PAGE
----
Anyone who knows me or has read my PopHorror bio knows that I love everything about Lucky McKee’s (read our interview with him here) film, The Woman (2011), which was based on the Off Season book series by the late Jack Ketchum. This cannibalistic gem is actually a sequel to Andrew van den Houten’s (Jug Face 2013, The Ranger 2018 – read our review here) 2009 film, Offspring. Not only are these brutal, discomfited films on the surface, but they also spotlight the arrogance of men and the power of women, which is something I, a woman, can relate to. There’s also the comparison between predatory, civilized humans and animalistic, food-driven ferals, and how much they actually have in common. Plus, the soundtrack by Sean Spillane is AMAZING!
So, when I heard that Pollyanna McIntosh, the actress who played The Woman in the first two films, was directing a sequel called Darlin’, I was ecstatic! I couldn’t wait to see how her story continued, and find out what happened to her and the girls when they left the Cleek farm.
A direct sequel to 2011’s The Woman. A feral teenage girl is taken into strict Catholic church care and prepared for her First Holy Communion.
Not only did Pollyanna McIntosh write and direct Darlin’, but she also brought The Woman back to life in front of the camera. Andrew van den Houten hopped on the Offspring train once again as a producer, and even took a small role as a photojournalist Charlie in the film. Lucky McKee and Jack Ketchum acted as executive producers, while the music was composed by Ali Helnwein (Whiskey Tango Foxtrot 2016, The Gaze 2018 – read our review here).The SFX were created by Spectrum Effects’ Matt Kutcher, Donnie Dean, Chris Bailey and Louis G. Vado Jr. (Scream: The TV Series, Dawn of the Planet of the Apes 2014), as well as Johnny Bullard (Last Call 2013), Charles “Chuck” Lucia (American Horror Story TV series) and Deepwater Horizon’s William Spataro and Kristal Shannon.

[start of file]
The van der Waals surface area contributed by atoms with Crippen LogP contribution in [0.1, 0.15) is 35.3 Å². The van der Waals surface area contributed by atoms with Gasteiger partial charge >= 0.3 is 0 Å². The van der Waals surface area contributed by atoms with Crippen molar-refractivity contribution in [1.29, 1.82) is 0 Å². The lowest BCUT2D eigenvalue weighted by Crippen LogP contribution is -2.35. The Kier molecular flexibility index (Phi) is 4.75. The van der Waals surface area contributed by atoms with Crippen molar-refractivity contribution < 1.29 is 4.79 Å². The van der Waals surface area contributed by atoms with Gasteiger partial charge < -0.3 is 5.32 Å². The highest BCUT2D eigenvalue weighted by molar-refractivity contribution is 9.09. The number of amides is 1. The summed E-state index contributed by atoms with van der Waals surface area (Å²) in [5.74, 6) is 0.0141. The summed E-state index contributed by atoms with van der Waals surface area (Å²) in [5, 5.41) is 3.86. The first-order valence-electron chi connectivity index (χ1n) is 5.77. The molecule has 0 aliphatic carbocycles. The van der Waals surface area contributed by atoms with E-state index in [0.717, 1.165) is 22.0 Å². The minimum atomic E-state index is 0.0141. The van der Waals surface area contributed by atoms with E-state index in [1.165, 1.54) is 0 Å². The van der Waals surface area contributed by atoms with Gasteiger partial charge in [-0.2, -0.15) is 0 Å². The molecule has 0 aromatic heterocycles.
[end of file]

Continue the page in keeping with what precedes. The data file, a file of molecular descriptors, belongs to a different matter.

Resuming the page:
“She looks too clean. Perhaps we should dirty her up a bit…”
Besides Pollyanna McIntosh, Darlin’ stars Lauryn Canny (The von Trapp Family: A Life Of Music 2015), Nora-Jane Noone (The Descent 2005), The Walking Dead’s Cooper Andrews, Bryan Batt (Mad Men TV series), Lauren and Ashley Gobuzzi (Joe Dirt 2: Beautiful Loser 2015), Mackenzie Graham (Nancy Drew And The Hidden Staircase 2019), Maddie Nichols (The Purge TV series) and Eugenie Bondurant (The Hunger Games: The Mockingjay – Part 2 2015). There’s also a blink-and-you’ll-miss-it cameo by Lauren Ashley Carter (read our interview with her here), who played Peggy Cleek in the previous film.